Dean Bill Boulding Visits White House to Discuss Challenges Facing Women
April 17, 2014
Dean Bill Boulding is quick to point out that business schools haven’t always gotten it right when it comes to developing leaders.
“As educators, we need to help redefine the culture of business in fostering leaders who think about more than the bottom line,” Boulding said.
Boulding accepted an invitation from the White House to meet with senior administration officials and other deans about how business schools can develop leaders who are sensitive to the challenges of working families.
“Business schools can certainly help foster leaders who create work environments that consider the needs of their employees,” Boulding said.
The roundtable session held in the West Wing of the White House on April 16th included Department of Commerce Secretary Penny Pritzker, Senior Advisor to the President Valerie Jarett, and Director of the National Economic Council Jeffrey Zients.
The meeting was held in preparation for the White House Summit on Working Families in June.
“In order to ensure business practices that fully utilize a 21st century workforce, it is important for business school deans to update their curriculum and practices to fully reflect the importance of women and working families in our labor market,” officials wrote on the White House blog.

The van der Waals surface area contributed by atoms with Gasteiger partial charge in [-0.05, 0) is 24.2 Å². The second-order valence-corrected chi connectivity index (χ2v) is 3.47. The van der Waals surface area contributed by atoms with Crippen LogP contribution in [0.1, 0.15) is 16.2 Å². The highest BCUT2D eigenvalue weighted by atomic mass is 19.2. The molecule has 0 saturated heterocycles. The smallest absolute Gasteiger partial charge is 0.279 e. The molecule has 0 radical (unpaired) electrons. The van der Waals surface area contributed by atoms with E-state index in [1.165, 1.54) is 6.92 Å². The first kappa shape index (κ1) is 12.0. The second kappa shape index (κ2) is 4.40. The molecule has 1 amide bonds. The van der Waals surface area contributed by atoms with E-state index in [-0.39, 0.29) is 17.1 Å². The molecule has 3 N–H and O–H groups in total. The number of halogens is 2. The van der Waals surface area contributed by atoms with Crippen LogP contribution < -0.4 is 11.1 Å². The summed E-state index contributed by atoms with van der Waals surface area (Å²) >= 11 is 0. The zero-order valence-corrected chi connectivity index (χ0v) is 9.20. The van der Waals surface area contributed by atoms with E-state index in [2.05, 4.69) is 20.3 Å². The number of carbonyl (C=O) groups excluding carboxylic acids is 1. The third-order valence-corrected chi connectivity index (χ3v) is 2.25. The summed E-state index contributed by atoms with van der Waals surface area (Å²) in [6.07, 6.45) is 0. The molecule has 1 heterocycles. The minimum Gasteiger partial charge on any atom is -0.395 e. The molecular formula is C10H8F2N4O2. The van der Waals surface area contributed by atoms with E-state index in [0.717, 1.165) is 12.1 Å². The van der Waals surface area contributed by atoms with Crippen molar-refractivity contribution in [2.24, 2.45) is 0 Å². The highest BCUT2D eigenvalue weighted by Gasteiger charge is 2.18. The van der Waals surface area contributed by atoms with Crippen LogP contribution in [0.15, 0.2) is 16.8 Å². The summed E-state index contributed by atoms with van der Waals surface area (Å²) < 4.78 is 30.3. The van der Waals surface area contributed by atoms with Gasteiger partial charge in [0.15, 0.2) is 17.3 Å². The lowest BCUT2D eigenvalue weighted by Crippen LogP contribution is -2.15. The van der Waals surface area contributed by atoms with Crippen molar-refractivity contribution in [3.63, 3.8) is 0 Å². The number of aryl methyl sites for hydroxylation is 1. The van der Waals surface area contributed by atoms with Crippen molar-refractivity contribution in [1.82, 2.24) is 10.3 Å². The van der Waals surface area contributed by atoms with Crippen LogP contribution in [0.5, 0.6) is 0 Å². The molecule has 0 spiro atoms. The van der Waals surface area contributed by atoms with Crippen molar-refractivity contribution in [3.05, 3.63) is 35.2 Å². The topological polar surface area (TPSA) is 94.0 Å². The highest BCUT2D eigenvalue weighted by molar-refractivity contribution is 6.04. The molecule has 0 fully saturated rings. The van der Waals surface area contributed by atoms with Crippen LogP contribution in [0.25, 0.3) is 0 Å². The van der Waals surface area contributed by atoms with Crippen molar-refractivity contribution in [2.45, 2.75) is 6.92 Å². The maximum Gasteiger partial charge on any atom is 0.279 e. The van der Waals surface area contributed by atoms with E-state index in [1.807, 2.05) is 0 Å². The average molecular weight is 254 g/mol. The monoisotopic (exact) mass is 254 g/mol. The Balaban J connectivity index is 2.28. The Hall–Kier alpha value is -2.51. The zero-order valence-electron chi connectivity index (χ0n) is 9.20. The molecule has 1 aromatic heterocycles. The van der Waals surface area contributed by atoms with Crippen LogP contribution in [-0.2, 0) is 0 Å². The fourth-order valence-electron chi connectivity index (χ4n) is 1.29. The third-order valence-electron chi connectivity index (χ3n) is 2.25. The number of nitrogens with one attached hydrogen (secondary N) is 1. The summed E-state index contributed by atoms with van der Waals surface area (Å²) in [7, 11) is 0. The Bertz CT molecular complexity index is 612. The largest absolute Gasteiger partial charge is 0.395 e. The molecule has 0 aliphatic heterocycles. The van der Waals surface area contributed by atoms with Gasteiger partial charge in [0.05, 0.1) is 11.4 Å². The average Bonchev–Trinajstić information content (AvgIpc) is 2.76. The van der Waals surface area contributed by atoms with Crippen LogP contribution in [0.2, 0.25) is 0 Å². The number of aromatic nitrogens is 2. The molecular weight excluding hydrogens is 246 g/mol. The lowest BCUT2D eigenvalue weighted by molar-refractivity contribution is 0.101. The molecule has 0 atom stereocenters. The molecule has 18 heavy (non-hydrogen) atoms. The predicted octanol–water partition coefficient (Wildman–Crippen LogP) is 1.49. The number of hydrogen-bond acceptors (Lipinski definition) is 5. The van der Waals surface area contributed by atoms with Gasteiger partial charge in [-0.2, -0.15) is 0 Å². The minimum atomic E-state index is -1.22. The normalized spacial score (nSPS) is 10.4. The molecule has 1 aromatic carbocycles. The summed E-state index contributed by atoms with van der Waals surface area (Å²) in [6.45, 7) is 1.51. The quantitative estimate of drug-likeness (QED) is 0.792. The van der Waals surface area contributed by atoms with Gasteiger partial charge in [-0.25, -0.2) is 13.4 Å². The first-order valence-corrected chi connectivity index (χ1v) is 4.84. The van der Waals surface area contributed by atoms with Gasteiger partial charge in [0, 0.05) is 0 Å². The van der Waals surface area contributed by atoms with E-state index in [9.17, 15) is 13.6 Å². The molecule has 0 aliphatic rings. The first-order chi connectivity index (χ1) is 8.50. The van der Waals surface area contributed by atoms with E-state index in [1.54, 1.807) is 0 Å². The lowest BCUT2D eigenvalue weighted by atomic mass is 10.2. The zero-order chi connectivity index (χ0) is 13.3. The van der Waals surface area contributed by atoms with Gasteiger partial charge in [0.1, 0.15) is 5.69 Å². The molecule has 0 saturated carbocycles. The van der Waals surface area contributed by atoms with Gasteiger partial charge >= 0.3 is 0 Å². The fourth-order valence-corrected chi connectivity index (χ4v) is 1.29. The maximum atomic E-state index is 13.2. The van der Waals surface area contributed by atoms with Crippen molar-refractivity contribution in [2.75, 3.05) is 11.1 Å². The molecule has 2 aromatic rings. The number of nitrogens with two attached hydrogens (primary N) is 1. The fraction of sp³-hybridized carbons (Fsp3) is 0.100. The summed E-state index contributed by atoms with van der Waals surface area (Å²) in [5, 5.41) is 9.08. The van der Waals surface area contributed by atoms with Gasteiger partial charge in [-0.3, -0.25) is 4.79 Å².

Much of the conversation was devoted to how businesses could better support the workforce with things like flexible work environments and mentorships for women. However, the group also discussed retention rates, business school culture, and the timing of business school in a woman’s life.
The White House says it will take the feedback from the meeting and compile a document of best practices that it will ask business schools deans around the country to sign.
Boulding said he was pleased by the discussion.
“We must educate future executives who recognize that diversity within a team is key to the strength of any organization or business. In order to foster that diversity, leaders need to understand challenges specific to women and working families. I am pleased to see administration officials and my peers taking gender and diversity issues very seriously.”